How would you describe Memento Park in a tweet (280 characters)?
A man tries to recover a looted painting that appears to have belonged to his family but in order to do so he must recover the lost story of his family, reconnect with his own neglected Judaism, and repair his broken relationship with his father.
What do you have on your desk?
An action figure of Bojack Horseman, my spirit animal. A few candles. A chipped bulldog statuette from a Paris hotel. A photo of my daughter. Several to-do lists.
What are your favorite novels that center around a painting?
Top of the list would be John Banville’s “Frames” trilogy – The Book of Evidence, Ghosts, and Athena. I also love Peter Carey’s (underrated) Theft and John Berger’s A Painter of Our Time. And one cannot exclude the urtext of art novels: Wilde’s The Picture of Dorian Gray.
What are your favorite art museums?
My god, so many. MOMA in New York City is close to the top, though the crowds can be exhausting. I adore the Musee Marmottan in Paris and the Phillips Collection in DC. I recently got out to Mass MOCA for the first time and was enthralled by the place. But I also love smaller spaces like the Neue Galerie and L.A.’s own Norton Simon Museum (which features in my novel).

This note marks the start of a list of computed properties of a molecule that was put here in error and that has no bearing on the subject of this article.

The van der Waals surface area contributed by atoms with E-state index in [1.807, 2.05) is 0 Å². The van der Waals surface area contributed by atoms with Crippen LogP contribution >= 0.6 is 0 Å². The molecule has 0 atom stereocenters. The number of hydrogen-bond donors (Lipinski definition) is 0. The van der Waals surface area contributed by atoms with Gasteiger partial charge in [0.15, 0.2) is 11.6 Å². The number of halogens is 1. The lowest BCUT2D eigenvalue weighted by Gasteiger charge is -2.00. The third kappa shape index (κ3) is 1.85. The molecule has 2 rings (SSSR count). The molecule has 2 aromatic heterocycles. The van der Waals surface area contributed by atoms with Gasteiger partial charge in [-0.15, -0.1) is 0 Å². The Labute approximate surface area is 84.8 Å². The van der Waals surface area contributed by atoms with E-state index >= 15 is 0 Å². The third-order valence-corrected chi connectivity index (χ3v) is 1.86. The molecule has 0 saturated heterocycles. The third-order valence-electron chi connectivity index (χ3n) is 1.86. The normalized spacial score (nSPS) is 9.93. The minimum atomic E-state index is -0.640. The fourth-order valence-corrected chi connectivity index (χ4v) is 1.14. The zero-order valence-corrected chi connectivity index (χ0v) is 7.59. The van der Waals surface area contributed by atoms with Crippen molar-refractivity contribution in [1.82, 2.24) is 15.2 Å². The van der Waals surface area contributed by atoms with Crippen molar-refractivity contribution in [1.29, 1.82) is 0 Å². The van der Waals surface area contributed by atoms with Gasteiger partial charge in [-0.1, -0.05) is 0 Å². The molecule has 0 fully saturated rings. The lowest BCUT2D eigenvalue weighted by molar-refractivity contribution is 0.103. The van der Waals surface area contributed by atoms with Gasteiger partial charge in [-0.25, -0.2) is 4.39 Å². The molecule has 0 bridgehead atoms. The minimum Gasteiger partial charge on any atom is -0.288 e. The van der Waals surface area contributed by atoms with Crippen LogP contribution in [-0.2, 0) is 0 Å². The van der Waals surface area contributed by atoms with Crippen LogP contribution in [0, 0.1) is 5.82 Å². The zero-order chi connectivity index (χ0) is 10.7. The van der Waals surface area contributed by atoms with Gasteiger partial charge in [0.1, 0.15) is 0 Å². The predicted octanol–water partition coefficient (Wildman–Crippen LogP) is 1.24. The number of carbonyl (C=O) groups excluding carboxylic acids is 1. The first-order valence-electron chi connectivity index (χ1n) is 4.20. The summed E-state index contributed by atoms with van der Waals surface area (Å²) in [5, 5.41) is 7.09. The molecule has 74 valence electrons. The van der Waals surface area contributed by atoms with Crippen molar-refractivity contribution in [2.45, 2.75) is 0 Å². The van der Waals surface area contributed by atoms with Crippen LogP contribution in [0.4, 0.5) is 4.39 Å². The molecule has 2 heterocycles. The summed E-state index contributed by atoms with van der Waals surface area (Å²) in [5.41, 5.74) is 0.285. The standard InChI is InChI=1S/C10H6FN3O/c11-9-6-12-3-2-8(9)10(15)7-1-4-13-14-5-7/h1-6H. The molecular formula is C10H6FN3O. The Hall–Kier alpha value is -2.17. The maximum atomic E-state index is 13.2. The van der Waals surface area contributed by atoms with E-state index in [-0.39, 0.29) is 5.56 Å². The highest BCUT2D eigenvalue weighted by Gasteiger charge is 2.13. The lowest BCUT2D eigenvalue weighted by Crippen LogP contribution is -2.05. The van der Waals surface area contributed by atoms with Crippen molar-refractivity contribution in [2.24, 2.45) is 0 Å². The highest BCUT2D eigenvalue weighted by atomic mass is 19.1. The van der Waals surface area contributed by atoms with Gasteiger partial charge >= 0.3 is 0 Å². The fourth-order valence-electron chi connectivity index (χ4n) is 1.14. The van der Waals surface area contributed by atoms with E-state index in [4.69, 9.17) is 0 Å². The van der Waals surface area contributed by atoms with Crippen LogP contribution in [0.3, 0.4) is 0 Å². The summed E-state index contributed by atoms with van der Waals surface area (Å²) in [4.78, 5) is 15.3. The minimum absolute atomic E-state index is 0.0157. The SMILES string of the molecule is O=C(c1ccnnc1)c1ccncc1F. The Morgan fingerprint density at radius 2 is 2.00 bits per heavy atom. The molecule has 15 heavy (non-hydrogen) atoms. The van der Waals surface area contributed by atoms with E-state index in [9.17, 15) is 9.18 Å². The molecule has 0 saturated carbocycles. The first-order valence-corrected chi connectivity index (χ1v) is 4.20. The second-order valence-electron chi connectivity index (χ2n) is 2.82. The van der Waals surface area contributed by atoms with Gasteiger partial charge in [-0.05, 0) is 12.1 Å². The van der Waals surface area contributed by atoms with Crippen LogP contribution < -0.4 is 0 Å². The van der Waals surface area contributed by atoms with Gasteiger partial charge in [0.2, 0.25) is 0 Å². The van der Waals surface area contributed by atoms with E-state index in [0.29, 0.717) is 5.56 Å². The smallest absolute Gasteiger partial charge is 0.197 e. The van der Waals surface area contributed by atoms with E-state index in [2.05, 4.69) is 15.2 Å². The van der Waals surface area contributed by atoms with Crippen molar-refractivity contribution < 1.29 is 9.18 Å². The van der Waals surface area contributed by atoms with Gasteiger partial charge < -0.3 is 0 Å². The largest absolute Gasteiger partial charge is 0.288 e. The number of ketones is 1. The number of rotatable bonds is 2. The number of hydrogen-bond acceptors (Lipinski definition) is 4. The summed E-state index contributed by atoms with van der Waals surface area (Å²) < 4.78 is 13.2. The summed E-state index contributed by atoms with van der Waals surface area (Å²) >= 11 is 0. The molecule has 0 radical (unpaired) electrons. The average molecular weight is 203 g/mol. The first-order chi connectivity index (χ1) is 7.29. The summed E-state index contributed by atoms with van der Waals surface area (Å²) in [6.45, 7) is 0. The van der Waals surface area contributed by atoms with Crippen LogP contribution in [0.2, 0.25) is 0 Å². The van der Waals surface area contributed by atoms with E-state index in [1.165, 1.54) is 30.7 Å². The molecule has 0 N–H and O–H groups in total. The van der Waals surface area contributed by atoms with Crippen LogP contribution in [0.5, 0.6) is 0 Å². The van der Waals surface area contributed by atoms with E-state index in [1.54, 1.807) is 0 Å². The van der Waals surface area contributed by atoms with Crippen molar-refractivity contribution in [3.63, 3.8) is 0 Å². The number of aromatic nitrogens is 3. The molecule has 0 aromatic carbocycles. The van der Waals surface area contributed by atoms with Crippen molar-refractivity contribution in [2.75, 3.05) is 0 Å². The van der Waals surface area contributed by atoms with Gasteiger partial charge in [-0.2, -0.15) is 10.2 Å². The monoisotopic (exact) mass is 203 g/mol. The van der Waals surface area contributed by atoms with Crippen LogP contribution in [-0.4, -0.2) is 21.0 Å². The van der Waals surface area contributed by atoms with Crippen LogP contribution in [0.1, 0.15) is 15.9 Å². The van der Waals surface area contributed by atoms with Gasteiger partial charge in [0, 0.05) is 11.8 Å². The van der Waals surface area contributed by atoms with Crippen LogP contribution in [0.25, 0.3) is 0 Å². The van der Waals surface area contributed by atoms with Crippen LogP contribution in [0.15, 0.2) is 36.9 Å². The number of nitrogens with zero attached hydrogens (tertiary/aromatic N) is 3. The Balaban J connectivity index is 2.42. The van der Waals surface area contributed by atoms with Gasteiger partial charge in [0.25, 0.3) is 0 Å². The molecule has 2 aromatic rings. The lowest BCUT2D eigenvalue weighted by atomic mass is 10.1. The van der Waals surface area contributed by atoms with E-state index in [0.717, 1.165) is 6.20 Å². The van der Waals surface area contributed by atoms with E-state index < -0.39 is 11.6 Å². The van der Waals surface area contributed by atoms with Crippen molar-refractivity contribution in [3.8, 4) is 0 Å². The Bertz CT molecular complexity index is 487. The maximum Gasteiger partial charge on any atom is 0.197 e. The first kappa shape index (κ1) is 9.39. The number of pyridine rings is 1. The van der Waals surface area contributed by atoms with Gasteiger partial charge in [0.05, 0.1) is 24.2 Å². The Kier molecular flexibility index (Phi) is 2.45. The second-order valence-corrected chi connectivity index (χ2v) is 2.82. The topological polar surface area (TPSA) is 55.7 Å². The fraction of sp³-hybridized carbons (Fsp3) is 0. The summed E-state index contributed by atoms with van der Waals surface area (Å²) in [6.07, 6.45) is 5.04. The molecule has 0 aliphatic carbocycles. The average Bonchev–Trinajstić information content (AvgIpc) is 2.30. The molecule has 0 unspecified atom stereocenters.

What are your favorite cases of artistic fakes and forgeries?
I’m pretty fascinated by the life of Eric Hebborn, a noted art forger who is believed to have made around $30 million in the eighties. He was finally exposed and wrote some remarkable books after that, including a memoir and a veritable how-to manual. I wished I could have used all that material more prominently in my book, and I suspect it’s something I will return to one day. You can watch a documentary about him here.
What is your favorite underappreciated Jewish book?
Not underappreciated, perhaps, but not read anywhere near as widely as it deserves to be is Jenny Erpenbeck’s brilliant The End of Days.